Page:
29 January 2013

Soltis on Kaufman's Material Imbalances

In a pair of recent posts, I introduced some important references for the theory of material imbalances in chess: Kaufman's Material Imbalances and Notes on Material Imbalances. I ended that second post with a reference to Soltis's 'Rethinking the Chess Pieces'. The primary value of Soltis's work is in its numerous examples of unusual material that appeared in master play, where he documented the positions and analyzed their continuations. To put his examples into context, he made nearly two dozen references to Kaufman's earlier work. These provide avenues for further investigation.

p.17 - In 'Rethinking', as are the other page references below.

Jose Capablanca acknowledged the transitory nature of piece values when he wrote, in 'A Primer of Chess', that a Knight becomes weaker as pieces are traded off but a Rook becomes stronger. Timoshchenko quantified this, saying computer programs should be adjusted so that a Knight increases in value 3 to 5 percent after a trade of Rooks and decreases 5 to 10 percent after a swap of Queens.

American IM Larry Kaufman, in his own database survey of 300,000 games, concluded Capa's observation about Rooks and Knights was true about Pawn exchanges, not just piece exchanges. Soviet-era trainers gave this a different slant: Bishops increase in value compared with other pieces as the game goes on, they said. Even a casual look at the board can tell you that.


If we can't trust the chart [1/3/5/9], what can we rely on? Today's masters try to answer this in either of two ways. Some argue that the chart is skewed and the numbers just have to be tweaked. Kaufman, for example, said a Queen should be seen as worth 9.75 units. A Knight is worth 3.25 but that should be increased by 1/16th, he said, for each of his Pawns more than five that is traded.

Even if this is mathematically correct it is virtually useless when you are playing a game of chess. The other approach, taken by some top grandmasters, is that charts, rules, and guidelines do not matter - only calculation does. But calculation has to be based on some element of evaluation. Chess is more than visualizing a position four moves ahead.

I suspect we can get better answers than this in judging and appraising material - and to start we need to examine what goes into a piece's value.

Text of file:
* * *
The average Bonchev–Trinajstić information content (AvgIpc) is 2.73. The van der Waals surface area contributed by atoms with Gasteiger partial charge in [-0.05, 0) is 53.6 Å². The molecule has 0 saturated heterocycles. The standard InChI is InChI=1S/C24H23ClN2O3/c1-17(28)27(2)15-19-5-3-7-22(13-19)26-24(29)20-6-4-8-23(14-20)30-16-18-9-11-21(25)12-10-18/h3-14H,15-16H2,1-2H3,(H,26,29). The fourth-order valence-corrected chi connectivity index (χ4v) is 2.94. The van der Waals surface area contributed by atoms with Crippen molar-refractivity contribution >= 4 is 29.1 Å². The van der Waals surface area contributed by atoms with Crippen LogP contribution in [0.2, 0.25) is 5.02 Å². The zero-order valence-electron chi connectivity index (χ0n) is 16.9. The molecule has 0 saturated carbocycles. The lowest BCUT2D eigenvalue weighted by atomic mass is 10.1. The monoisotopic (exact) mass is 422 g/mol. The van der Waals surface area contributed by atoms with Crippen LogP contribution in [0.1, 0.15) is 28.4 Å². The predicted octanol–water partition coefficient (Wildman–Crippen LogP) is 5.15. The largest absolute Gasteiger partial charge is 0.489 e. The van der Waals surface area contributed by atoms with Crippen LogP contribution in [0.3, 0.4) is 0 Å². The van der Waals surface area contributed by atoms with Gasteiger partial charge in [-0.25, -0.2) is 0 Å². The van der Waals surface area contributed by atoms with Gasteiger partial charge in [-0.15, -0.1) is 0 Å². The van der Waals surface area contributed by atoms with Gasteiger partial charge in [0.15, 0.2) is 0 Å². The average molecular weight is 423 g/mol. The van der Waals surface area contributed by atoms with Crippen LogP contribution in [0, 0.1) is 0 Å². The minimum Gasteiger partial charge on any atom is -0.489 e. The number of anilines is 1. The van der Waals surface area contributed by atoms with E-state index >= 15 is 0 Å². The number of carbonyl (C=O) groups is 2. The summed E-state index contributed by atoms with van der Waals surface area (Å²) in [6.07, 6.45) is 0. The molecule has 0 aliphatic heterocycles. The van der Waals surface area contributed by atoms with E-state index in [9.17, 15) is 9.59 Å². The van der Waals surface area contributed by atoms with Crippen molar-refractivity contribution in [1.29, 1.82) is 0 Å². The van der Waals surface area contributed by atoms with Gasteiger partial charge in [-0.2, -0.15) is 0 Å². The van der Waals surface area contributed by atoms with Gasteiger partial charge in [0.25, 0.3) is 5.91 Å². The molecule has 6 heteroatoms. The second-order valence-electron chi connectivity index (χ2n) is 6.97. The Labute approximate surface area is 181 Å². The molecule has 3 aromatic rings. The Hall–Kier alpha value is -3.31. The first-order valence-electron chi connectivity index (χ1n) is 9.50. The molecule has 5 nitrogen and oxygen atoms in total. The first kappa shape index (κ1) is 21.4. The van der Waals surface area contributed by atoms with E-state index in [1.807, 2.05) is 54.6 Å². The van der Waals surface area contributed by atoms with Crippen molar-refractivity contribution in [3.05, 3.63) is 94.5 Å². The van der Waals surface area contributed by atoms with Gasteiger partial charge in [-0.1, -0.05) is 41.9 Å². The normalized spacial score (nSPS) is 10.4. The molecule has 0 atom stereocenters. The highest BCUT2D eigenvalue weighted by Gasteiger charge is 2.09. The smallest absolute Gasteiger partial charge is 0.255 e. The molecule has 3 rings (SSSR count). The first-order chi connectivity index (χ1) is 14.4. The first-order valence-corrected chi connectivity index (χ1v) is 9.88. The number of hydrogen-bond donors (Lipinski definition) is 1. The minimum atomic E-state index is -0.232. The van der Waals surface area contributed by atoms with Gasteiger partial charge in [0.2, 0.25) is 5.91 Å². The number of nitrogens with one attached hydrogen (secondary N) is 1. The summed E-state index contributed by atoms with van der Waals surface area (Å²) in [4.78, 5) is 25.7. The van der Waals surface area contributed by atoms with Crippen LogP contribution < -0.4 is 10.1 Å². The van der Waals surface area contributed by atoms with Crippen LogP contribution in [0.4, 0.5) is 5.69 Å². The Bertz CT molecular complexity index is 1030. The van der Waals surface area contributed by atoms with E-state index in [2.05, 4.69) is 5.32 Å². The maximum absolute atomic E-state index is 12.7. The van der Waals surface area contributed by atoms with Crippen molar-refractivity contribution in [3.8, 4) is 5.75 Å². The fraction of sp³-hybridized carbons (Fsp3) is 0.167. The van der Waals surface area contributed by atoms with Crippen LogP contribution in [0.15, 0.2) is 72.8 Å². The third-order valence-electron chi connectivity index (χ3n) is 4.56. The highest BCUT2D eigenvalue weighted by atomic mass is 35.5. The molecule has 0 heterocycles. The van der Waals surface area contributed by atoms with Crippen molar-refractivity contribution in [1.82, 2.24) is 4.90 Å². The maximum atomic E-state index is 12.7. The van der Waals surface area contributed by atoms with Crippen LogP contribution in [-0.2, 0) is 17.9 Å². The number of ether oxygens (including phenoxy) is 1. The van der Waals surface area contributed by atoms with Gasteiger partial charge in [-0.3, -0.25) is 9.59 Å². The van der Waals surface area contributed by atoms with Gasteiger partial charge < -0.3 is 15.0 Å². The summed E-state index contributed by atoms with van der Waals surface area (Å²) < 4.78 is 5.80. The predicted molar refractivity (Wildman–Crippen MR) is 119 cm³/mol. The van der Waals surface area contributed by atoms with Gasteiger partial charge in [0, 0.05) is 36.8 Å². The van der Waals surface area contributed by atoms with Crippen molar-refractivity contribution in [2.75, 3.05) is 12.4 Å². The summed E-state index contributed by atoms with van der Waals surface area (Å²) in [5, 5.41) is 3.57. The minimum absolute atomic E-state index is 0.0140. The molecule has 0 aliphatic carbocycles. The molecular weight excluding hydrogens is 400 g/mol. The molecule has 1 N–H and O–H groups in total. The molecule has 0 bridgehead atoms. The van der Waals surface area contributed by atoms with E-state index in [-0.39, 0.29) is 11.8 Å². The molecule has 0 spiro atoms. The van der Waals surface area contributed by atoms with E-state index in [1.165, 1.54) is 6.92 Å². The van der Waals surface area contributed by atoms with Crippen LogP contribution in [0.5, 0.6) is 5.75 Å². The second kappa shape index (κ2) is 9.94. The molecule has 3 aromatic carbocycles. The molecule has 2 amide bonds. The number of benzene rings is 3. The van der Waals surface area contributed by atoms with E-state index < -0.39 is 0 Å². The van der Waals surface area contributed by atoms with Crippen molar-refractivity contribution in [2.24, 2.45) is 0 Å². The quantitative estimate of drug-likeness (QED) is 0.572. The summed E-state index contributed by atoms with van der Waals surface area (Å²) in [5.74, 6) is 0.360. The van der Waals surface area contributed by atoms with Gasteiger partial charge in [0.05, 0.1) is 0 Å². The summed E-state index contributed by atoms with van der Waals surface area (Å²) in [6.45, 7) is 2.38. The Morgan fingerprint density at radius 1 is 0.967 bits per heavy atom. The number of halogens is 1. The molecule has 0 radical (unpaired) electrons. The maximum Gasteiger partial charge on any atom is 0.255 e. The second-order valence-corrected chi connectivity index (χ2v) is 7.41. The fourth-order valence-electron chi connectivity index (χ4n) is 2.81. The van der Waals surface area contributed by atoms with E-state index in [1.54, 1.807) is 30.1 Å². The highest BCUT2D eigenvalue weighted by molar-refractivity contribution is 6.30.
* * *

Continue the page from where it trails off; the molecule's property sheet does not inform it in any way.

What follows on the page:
Kaufman's database statistics indicated a normal Rook Pawn is 0.15 less valuable than other Pawns. It simply improves in value after it shifts one file toward the center.

p.37 - Timoshchenko's work is referenced in my 'Notes' post.

Timoshchenko's database survey indicated that the average Bishop is equal to the average Knight when there are· four Pawns each on the board. If there are more Pawns, the Knight is better. Fewer Pawns, the Bishop is better. (Kaufman's survey said the break-even point was five, not four.)


Leaving positional considerations aside for the moment, Kaufman's statistical analysis of 300,000 games offered this conclusion: Every "even" exchange is apt to favor one side or the other, sometimes by a substantial amount.

This sounds paradoxical but is consistent with what we know about the way piece values change in the course of the game. They change because trades of pieces and Pawns will improve or decrease the value of the material that remains on the board. We can readily see that in certain endings, such as with Rooks and Bishops of opposite color. The presence of Rooks gives the superior side more winning ideas, such as mate or an Exchange sacrifice.


Kaufman's observation also applies to many early and late middlegame situations. For example, a player with the two Bishops generally benefits by trades of Rooks. This can be explained by saying that the trade cuts down Rook counterplay, clears the path for his King and allows the Bishops to dominate.

p.110 - 'Tournament chess is not played with fractions', unless the player is an engine.

Some imbalances are fairly "even" but rare, such as Queen -vs.- three minor pieces. The Exchange (Rook -vs.- [minor] piece) is not close to even but increasingly common today and that makes it an appropriate place to start. What would make it "even"? Tarrasch offered the most widely accepted equation when he put the difference between Rook and minor piece at 1 1/2 Pawns. He said this "holds more for the endgame, not for the opening and the first part of the middlegame."

That is the most widely accepted formula today but the debate has been going on for generations. Sarratt, Staunton and later Capablanca, felt two Pawns was just about right. Petrosian said one Pawn. Steinitz said a Rook was slightly superior to a Knight and two Pawns but slightly worse than a Bishop and two Pawns. Purdy said proper compensation depended on the total number of Pawns on the board. Kaufman's database survey concluded that the Exchange was worth one and three quarter Pawns -- and this was reduced to one and a quarter if the player with the minor piece held the two Bishops.

But tournament chess is not played with fractions. Most players translate Tarrasch into a guideline: One Pawn may be sufficient compensation, two Pawns almost always is.